Speaking at the 2016 Constitutional Law Conference, Ms Clegg said the NSW Independent Commission Against Corruption’s (ICAC’s) reputation as “one of the nation’s most respected anti-corruption bodies” had been damaged.
ICAC has extraordinary powers under the NSW Independent Commission Against Corruption Act to uncover corruption, but these powers are endangered when the community begins to question whether this “trade-off” is worth making, said Ms Clegg.
“Despite its long history of largely excellent work […], as a result of the Cunneen case in particular, the public confidence in ICAC has been shaken,” she said.
“Its authority is diminished. The previous broad community and political consensus that the provision to ICAC of its extraordinary powers is a trade-off worth making is in the balance.”
Ms Clegg said it was the responsibility of Parliament to build this consensus and thereby restore ICAC’s authority.
But she admitted that it was difficult for Parliament to “codify for good judgment”.
“[Parliament] can’t say in the governing [ICAC] Act: look, we want you to have extraordinary power because we are committed to uncovering corruption [but] we also want you to behave with the corresponding caution and restraint when the circumstances demand it,” she said.
ICAC has faced serious criticism of its investigation of deputy senior crown prosecutor Margaret Cunneen, which was launched after allegations emerged that she had counselled her son’s girlfriend to fake chest pains to avoid a breathalyser test at the scene of a car accident.
Last April, a majority of the High Court found that ICAC had acted outside its powers by launching the inquiry. The High Court decision in ICAC v Cunneen had an “adverse impact on the reputation and standing of ICAC”, said Ms Clegg.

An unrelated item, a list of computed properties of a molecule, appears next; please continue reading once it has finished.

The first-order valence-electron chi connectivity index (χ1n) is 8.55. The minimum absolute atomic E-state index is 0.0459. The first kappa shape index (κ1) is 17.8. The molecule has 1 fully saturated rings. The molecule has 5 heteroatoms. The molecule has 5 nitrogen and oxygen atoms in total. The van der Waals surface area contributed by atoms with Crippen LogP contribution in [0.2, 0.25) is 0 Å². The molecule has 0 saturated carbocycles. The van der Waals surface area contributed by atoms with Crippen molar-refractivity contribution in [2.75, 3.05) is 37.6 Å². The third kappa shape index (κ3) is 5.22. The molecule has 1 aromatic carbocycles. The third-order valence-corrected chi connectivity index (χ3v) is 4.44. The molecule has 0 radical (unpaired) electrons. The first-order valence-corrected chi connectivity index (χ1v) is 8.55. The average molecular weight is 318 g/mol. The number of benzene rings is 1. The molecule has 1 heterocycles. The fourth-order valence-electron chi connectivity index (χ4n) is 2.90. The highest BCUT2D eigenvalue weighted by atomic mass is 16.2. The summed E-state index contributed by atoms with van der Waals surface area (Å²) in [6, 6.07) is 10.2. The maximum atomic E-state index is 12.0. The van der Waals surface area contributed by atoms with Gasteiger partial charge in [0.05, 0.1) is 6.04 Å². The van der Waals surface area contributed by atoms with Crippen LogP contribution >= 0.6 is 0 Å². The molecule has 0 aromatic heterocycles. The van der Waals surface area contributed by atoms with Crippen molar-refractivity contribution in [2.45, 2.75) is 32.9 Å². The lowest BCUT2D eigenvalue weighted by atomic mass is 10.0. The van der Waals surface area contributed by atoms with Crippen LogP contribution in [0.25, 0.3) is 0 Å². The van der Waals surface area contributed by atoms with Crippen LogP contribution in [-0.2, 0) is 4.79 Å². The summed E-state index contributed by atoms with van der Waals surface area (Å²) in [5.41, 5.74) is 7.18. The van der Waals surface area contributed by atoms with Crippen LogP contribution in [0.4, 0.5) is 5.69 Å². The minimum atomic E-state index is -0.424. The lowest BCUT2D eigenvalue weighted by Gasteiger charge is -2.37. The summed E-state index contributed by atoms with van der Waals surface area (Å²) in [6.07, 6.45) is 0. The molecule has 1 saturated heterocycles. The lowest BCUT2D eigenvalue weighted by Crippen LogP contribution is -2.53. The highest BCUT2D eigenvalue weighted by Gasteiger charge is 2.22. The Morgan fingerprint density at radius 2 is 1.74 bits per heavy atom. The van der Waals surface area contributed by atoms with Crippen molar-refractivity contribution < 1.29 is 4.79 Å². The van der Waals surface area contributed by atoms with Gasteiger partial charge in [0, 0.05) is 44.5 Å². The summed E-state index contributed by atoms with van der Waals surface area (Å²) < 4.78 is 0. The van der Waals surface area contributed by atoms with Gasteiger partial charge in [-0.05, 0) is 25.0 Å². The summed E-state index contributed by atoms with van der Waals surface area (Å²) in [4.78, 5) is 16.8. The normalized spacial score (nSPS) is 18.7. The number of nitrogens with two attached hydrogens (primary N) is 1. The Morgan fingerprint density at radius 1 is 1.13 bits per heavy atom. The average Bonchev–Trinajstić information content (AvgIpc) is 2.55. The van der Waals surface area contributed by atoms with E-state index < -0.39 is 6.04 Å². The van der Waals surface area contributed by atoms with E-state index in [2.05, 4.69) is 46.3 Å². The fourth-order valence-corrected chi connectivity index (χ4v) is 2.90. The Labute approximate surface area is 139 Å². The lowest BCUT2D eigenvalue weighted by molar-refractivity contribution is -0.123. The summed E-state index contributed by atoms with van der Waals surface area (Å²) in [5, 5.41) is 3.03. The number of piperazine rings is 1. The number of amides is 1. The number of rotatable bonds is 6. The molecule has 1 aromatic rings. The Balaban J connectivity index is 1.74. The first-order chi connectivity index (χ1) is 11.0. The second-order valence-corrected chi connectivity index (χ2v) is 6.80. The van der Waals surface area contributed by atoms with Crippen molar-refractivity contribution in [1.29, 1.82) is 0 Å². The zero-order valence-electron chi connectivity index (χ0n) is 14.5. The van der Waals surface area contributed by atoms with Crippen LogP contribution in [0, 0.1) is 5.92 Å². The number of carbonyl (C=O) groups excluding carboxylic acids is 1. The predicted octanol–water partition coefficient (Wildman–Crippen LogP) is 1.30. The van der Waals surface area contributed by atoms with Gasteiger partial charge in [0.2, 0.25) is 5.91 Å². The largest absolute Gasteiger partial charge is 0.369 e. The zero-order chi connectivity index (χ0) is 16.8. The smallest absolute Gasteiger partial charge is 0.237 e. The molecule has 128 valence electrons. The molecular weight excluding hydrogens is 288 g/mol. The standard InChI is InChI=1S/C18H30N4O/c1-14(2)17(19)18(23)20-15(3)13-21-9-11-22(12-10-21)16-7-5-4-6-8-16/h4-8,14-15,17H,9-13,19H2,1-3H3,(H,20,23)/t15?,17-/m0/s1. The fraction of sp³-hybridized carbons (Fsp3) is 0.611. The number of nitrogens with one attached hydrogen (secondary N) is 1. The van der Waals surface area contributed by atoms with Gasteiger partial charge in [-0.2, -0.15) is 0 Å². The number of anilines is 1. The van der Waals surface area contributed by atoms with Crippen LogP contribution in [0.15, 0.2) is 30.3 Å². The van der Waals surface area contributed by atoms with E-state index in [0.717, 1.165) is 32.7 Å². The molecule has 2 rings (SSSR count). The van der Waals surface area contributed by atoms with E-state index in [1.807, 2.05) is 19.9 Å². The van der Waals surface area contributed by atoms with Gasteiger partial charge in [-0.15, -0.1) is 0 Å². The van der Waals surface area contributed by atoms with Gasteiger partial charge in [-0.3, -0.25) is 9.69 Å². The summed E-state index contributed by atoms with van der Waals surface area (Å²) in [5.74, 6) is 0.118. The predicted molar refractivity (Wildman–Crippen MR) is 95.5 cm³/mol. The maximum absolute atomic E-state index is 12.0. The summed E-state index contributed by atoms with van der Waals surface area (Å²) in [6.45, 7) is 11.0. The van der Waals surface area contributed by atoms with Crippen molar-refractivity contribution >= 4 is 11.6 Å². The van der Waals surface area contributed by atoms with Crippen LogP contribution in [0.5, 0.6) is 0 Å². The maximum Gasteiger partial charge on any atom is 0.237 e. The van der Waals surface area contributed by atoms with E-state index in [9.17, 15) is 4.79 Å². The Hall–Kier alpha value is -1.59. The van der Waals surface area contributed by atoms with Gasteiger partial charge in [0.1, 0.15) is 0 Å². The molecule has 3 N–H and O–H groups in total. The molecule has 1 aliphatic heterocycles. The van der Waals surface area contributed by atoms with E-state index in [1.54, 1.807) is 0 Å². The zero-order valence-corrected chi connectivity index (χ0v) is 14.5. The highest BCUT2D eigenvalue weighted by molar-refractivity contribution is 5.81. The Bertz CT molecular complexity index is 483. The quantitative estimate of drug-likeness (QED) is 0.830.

The anti-corruption body is now facing an inquiry by a Parliamentary Committee into its handling of the Cunneen investigation, as well as broader criticism from within the legal community, Ms Clegg continued.
“Some of the questions being asked by the committee include ICAC’s failure to explain to Cunneen or the public how it was that it devoted scarce public resources to such a trivial matter,” she said.
Questions have also been asked about the appropriateness of an ICAC press release, which was issued following the commission's loss in the High Court, said Ms Clegg.
“Instead of demonstrating humility of any kind, [this press release] made reference to potential disciplinary matters that it had discovered on Cunneen’s mobile telephone, which had nothing to do with corruption,” said Ms Clegg.
“Beyond Cunneen, more questions have been asked about the routine practice by ICAC of issuing of suppression orders on the written submissions of parties who appear in public hearings before it,” she continued.
“There have been complaints about the widespread leaking of facts and matters […] and more recently there are new claims about exculpatory evidence being excluded and evidence passed on to other agencies being censored.
“It is impossible to know the veracity of these claims but, if true, they are of course very serious.”
Public remarks by ICAC commissioner Megan Latham in the past have also raised eyebrows, Ms Clegg said. These comments, made in 2014, included describing ‘inquisitorial litigation’ as ‘fun’ and comparing assisting counsel’s questioning of witnesses to ‘pulling wings off butterflies’.
Ms Clegg said ICAC will eventually recover from the “ignominy” it has suffered in the wake of the Cunneen investigation.
“But it will forever be more scrutinised as a result – and I think that is a good thing,” she said.
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